By Erin Delmore
“When I’m elected, I will suspend immigration from areas of the world where there is a proven history of terrorism against the U.S., Europe or our allies,” said Donald Trump.
Trump took a hard line against Muslim immigrants after a radicalized jihadist committed the worst mass shooting in American history. While his policy proposal was cheered in New Hampshire Monday, he was pilloried for this weekend tweet: “Appreciate the congrats for being right on radical Islamic terrorism.”
“I think some of the things he’s been doing and saying, especially after Orlando attacks, don’t sit that well with New Jersey Republicans or any New Jerseyans, frankly,” said former New Jersey Gov. Christine Todd Whitman.
Whitman — a fellow Republican — told NJTV News Trump is widening the divide in her party.
“Oh I talk to a lot of Republicans who say, you know, I cannot support him, I will not support him,” she said.
Just last week, Hackensack Mayor John Labrosse and Deputy Mayor Kathleen Canestrino renounced their affiliation with the Republican Party. Now, they’re Independents, alienated by Trump’s rhetoric.
“There’s not one particular remark or another that made me think about changing my affiliation. It was kind of the fact that there was more than one. And that was disturbing,” Canestrino said.
“You know, it makes it very hard for local officials who are Republicans to function when he’s out there saying things like that,” Labrosse said.
The two filed change of party registration forms shortly after Trump made controversial comments about a judge overseeing the Trump University case, implying the judge’s ethnicity precluded him from being impartial.
More than a third of Hackensack residents are Hispanic.
Labrosse and Canestrino join a growing number of Republicans who are distancing themselves from their party’s best chance at retaking the White House.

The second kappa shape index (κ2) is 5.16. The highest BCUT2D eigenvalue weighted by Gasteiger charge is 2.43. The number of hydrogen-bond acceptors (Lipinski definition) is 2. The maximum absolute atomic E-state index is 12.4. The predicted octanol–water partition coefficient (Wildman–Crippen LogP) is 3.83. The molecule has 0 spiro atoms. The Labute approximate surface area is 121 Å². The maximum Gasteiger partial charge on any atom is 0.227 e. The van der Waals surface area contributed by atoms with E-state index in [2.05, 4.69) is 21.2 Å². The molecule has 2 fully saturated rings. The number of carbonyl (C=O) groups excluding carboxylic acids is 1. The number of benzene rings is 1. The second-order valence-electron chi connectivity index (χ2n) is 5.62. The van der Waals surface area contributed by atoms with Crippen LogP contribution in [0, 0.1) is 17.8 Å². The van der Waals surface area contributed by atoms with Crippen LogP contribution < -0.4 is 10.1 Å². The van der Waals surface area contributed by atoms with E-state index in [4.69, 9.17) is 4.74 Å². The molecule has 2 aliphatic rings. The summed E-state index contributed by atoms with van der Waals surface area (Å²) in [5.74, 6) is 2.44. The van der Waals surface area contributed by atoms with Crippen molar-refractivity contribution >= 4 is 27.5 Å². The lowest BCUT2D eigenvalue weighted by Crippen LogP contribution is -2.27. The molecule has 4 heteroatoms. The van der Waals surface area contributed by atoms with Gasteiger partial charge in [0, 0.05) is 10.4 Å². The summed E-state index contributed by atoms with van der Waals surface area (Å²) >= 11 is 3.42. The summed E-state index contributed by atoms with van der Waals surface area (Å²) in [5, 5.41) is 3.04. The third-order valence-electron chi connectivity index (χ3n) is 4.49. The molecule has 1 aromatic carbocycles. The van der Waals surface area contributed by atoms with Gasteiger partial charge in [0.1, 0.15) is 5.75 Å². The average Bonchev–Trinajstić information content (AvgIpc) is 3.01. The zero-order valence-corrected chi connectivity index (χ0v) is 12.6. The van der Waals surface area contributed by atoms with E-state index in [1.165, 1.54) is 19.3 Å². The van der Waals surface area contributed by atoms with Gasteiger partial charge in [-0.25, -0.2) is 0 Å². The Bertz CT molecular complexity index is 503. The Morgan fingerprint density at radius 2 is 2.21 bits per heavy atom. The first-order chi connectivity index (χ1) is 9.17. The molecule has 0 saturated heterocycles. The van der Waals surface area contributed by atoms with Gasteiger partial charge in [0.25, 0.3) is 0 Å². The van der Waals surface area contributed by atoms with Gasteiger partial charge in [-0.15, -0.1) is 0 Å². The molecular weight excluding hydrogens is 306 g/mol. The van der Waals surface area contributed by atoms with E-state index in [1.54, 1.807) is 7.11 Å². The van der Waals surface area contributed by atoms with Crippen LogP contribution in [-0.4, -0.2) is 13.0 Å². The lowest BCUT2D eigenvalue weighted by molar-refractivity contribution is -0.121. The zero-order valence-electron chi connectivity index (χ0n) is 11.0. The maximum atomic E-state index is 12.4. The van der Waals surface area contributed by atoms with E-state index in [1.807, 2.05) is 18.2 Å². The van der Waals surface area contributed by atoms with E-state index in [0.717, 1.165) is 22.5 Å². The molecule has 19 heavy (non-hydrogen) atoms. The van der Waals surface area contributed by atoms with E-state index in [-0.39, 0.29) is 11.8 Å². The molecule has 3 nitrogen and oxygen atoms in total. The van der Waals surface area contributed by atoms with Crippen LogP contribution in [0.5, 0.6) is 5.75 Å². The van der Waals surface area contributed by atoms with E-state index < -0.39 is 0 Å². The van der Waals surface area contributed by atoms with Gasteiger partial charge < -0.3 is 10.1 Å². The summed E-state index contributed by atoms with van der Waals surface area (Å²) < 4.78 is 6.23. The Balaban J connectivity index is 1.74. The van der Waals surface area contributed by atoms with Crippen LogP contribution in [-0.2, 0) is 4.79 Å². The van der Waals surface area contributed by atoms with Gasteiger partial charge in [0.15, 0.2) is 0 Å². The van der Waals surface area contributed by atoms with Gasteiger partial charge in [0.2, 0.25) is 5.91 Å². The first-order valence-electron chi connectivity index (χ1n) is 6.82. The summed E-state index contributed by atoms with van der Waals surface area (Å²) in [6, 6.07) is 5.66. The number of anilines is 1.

“Claiming a person can’t do their job because of their race is sort of like the textbook definition of a racist comment,” said U.S. House of Representative Speaker Paul Ryan on June 7.
Condemnation from Ryan, the highest-ranking elected Republican in the county.
From U.S. Senate Republican Leader Mitch McConnell: “It’s time to quit attacking various people that you competed with or various minority groups in the country and get on message.” Former Republican presidential nominee Mitt Romney told The Wall Street Journal Trump’s actions and words “revealed a character and temperament unfit for the leader of the free world”.
The Republican Party chair in Bergen County, Bob Yudin, hammered Trump — then a long-shot — at an NJTV News debate watch party in September.
“Trump is being peeled away. He’s showing that he’s bordering on a buffoon,” Yudin said then.
Whitman urged New Jersey Republicans to cast a “protest vote” for Gov. John Kasich or Sen. Ted Cruz in the June 7 primary. Though each had already suspended his campaign, they carried around 13 and 6 percent of the vote, respectively. She said New Jerseyans are facing a Hobson’s choice in November.
“I don’t think a write-in is a waste, because if there are enough people write in and you deny the two candidates the 270 electoral votes that they need to be elected president, then it goes to the House and I think we’d get a much more sensible nominee or president-elect out of the House,” Whitman said.
We spoke with a number of New Jersey Republicans who said they’re not supporting Trump but won’t publicly voice that opinion until after the election. Most said it’s getting too late to unite behind a different candidate but not that they wouldn’t want to.
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